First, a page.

On Friday, March 11, 2011 an 8.9-magnitude earthquake struck Japan. A New York Times
account stated skyscrapers shook, furniture toppled, and highways buckled. Thirty-foot waves rushed onto shore, whisking away cars and carrying blazing buildings toward factories, fields and highways. Thousands of homes were destroyed, roads became impassable, mass transit halted, and power and cell phones were downed.
By the next morning, “Japan was filled with scenes of desperation as stranded survivors called for help and rescuers searched for people buried in the rubble.” This catastrophic event caused more than 15,800 deaths and an estimated $300 billion in damage.
We are all familiar with the many techniques for restoring balance in our lives for better health and performance. Interestingly, our investment portfolios are also at risk for becoming imbalanced and can be restored through a discipline called rebalancing.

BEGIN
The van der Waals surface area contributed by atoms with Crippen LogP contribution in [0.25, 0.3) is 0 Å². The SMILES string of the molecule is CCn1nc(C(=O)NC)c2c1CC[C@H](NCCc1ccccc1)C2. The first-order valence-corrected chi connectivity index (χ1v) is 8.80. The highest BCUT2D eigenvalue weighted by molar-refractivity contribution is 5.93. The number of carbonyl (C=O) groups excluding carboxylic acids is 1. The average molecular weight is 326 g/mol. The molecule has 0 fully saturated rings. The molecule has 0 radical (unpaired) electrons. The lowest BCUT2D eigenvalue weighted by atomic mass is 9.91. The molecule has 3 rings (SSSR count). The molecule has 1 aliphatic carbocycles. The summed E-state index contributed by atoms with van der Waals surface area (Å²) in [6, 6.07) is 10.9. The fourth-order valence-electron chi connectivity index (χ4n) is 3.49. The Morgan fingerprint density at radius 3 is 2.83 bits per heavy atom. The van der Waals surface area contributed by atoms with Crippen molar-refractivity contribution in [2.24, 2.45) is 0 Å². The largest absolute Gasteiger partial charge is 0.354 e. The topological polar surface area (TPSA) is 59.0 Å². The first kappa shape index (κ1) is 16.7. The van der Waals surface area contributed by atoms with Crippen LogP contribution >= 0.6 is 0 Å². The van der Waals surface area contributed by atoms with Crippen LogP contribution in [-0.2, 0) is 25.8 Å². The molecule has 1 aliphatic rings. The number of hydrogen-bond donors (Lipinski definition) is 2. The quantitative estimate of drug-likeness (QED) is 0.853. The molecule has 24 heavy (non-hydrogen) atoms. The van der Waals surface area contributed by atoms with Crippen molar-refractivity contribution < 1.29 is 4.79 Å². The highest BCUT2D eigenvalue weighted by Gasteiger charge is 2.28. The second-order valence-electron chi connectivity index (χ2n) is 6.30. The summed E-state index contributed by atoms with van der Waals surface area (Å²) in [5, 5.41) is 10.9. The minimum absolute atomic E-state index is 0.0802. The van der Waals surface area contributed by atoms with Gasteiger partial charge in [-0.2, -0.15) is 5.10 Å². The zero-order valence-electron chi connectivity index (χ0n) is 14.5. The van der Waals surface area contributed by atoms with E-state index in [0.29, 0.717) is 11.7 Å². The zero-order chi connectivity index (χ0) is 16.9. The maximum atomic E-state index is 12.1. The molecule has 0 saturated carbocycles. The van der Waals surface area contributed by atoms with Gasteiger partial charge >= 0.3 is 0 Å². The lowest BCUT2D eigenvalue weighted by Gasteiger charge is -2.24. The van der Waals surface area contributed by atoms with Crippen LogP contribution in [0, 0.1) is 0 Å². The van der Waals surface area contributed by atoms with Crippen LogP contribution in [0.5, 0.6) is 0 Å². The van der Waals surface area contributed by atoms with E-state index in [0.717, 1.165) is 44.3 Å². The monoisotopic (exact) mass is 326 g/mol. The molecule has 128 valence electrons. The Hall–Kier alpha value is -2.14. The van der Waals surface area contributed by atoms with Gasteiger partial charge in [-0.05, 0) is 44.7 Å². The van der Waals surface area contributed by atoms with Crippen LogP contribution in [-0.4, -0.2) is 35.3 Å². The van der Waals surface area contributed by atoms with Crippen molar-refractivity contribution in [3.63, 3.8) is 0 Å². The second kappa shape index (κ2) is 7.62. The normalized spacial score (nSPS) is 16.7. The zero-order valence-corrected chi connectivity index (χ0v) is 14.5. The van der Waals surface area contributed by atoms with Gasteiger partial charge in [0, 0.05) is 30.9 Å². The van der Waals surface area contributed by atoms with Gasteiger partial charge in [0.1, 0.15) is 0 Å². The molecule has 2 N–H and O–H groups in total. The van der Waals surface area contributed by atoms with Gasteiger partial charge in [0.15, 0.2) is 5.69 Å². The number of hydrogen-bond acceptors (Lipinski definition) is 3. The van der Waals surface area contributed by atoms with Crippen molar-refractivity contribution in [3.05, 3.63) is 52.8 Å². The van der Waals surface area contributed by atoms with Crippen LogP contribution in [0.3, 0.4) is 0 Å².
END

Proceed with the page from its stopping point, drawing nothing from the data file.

One of the most popular American comedies in recent years involves three friends who wake up from a bachelor party in Las Vegas with a tiger in their room, their bachelor missing and no memory of the previous night. It is not until the credits roll that viewers are witness to an array of selfie-like snapshots that reveal what actually
happened during the course of the movie.
Taking care of aging parents is an increasing reality for many baby boomers. If you are not engaged in caretaking of an elderly family member you probably know someone who is. We have entered, for the foreseeable future, a perfect storm of increased longevity and rising healthcare costs.
I recently spoke at a Women’s Financial Forum about “Cracking the Retirement Income Ceiling.” What is
the retirement income ceiling? Women are predicted to have less average annual income in retirement than men. Why? We live longer, we have shorter careers due to caretaking of children and parents, and the infamous career “glass ceiling”
helped put our average wages below that of men.